“Wine is one of the most civilized things in the world and one of the most natural things of the world that has been brought to the greatest perfection, and it offers a greater range for enjoyment and appreciation than, possibly, any other purely sensory thing.” —Ernest Hemingway
When Txanton opened its doors to the public in 2015, it was conceived as a discreet haven where the appreciation for fine wine could be taken to even greater heights. Undoubtedly, the expertise of the team behind it ran deep, endowed with a common passion. “There was an ambition for learning more, going into every detail and of course, for sharing these discoveries with other equally passionate wine drinkers,” Txanton’s general manager Besay Gonzalez revealed.
It was a quiet morning when we had our talk. We were ensconced within the cool confines of La Gran Añada, where the team’s collection of vintage wines is the focal point. One’s gaze could not but be drawn to the enviable selection of rare and valuable wines carefully accumulated over the years.
While Besay candidly imparted that it was difficult to recall which wines were first added to the cellar, he vouched that majority would have come from the old world region. “It would have included bottles of Champagne Salon Brut Blanc de Blancs Le Mesnil,” the GM revealed. “Perhaps a couple of Bordeaux bottles from 1982, 1989 and 1990, white and red Burgundies when they were not as popular, Barbaresco from Gaja, some old Viña Tondonia and premium Napa Valley wines. Definitely, wines we knew would be age-worthy.”
Since starting, the Txanton team has amassed around 10,000 labels, which features Spanish, French, Italian and premium Napa Valley vintages, including bottles of Rioja, Ribera del Duero, Champagne, Bordeaux, Burgundy, Rhone, Barolo, Barbaresco, Brunello and Amarone.
“The oldest bottle we have is a Chateau d’ Yquem 1890 Premiere Cru Classe Superieur,” Besay disclosed. “It’s very important to know the source in order to be able to get wines like that. This wine came straight from the cellar. Well not just this bottle, but a full vertical collection from this vintage until 2016.”
It was a privilege being granted access to part of this valuable collection and listen to the stories that accompanied each bottle. He told us how Txanton started working with Viña Tondonia, a legendary winery located in Rioja, “This is a wine with ties to the Philippines, since it was one of the first Spanish wines imported into the country. Before, they were able to allocate us a few bottles of their Gran Reserva 1980 or 1981.” He emphasized how this winery placed importance on its natural environs and how that impacts the winemaking. Spiders, offered Besay, were allowed to roam freely around the wine caves—since the spiders eat the insects which get into the corks and compromise the preservation and evolution of the wine.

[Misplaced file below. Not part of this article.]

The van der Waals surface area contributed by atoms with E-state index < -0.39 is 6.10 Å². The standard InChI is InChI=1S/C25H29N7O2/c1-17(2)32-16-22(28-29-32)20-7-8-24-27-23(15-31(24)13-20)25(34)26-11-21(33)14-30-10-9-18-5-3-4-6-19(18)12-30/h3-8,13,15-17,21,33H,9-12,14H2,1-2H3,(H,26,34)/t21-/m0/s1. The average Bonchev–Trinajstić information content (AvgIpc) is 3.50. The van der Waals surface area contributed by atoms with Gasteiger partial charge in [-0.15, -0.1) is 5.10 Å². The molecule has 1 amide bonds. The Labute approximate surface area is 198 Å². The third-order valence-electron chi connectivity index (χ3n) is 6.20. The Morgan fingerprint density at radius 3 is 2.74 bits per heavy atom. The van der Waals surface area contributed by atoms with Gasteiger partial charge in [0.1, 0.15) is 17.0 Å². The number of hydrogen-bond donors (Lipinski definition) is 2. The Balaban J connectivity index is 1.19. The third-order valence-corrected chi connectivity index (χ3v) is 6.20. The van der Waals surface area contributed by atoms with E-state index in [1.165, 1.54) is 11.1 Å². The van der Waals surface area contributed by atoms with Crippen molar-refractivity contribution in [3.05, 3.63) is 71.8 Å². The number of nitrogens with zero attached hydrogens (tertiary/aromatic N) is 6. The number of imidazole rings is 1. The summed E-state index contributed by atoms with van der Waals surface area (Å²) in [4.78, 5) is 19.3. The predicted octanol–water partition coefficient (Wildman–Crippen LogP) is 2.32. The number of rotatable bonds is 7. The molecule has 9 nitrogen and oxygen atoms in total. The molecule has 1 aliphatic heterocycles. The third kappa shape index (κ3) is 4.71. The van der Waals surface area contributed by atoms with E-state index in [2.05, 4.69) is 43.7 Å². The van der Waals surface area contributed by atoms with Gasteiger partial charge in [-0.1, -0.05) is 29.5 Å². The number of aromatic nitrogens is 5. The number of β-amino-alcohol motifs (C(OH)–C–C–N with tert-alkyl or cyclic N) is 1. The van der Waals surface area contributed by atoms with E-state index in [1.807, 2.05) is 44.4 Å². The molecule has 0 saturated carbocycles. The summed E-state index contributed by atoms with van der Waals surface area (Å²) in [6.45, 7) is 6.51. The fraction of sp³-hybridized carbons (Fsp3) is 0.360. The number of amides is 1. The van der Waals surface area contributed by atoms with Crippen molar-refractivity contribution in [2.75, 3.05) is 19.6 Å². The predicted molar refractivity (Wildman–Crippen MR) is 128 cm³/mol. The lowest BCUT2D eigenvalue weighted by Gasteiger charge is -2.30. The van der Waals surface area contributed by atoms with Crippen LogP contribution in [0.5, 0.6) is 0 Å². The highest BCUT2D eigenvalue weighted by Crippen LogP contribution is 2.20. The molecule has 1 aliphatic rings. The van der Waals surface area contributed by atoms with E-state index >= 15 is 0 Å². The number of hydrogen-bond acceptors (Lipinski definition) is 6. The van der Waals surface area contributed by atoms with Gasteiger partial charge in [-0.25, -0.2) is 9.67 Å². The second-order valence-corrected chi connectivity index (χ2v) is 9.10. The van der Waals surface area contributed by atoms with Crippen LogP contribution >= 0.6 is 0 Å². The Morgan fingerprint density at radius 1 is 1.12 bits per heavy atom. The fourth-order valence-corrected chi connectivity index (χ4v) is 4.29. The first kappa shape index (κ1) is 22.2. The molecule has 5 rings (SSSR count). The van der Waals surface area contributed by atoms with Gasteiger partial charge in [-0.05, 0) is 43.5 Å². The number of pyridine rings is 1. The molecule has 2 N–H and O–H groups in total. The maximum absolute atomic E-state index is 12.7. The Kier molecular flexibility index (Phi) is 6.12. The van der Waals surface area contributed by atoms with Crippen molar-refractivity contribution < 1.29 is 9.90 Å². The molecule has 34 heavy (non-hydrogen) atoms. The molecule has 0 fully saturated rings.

Part of Txanton’s collection housed in a humidity-controlled facility impresses with its remarkable array of special vintages from Bordeaux’s top estates and first growths from 1982, 1989 and 1990. This group includes legendary right bank bottles of Château Pétrus, Château Cheval Blanc and Château Le Pin. “We have a vertical from 1980 to 2002 and even a good selection of big formats. Collectors love big formats,” Besay added.
He paused to point out their 2005 bottles of Château Latour, Château Haut-Brion, Château Lafite Rothschild and Château Petrus. “This is one of the best vintages in the last 20 years in Bordeaux. From most of these wineries we carry some of their best and harder vintages to find like a Château Lafite Rothschild 1959 or a 1961 Château Latour and Châtau Haut-Brion.”
A walk around the cellar reveals hard-to-find verticals of Massetto from the 1990s, Brunello di Montalcino Soldera, and single bottles of Vega Sicilia from the 1980s, 1970s and even from further back to the 1960s.
Besay showcased the range of their Burgundy selections, including a Domaine Armand Rousseau Charmes-Chambertin Grand Cru 2002, Domaine Meo-Camuzet Clos de Vougeot, some Domaine de la Romanée-Conti, Domaine Prieure Roch Chambertin Clos de Beze Grand Cru, and a Grands Echézaux from Domaine Leroy.
Even the Champagnes are a sight to behold. “From the beloved Salon including its 1964 vintage or the James Bond edition for Bollinger, Bollinger R.D. since 1988, Champagne Pol Roger Cuvée Winston Churchill and the Champagne Jacques Selosse Brut Rose, which are completely impossible to find.”
Besay recalled some of the special tastings they did in the past, one of which included a Domaine Armand Rousseau Gevrey Chambertin 2002, Domaine Romanée Conti Grands Echezeaux 2001, Domaine Leroy Vosne-Romanee 1988, Château La Mission Haut-Brion 1996, Château Lafite Rothschild 1989 and Château Latour 1982. “If you appreciate good things in life, you will retain that moment in your memory for the rest of your days.”
The passion for wine is something that binds the Txanton team and will guide the choice of bottles that will end up in their collection. “A family that spends a whole year dealing with the weather, working hard in the fields, analyzing every single detail and parameter that could affect the chain of production—there is so much work behind every bottle. It deserves the respect from everyone whether you like wine or not,” Besay mused.
“Wine is culture,” he ended. “You are drinking culture and history. A lot of anecdotes and experiences have gone through a bottle of wine preserved for decades.”
That is certainly something worth pondering in future wine choices to be made.
Photographs by Berwin Coroza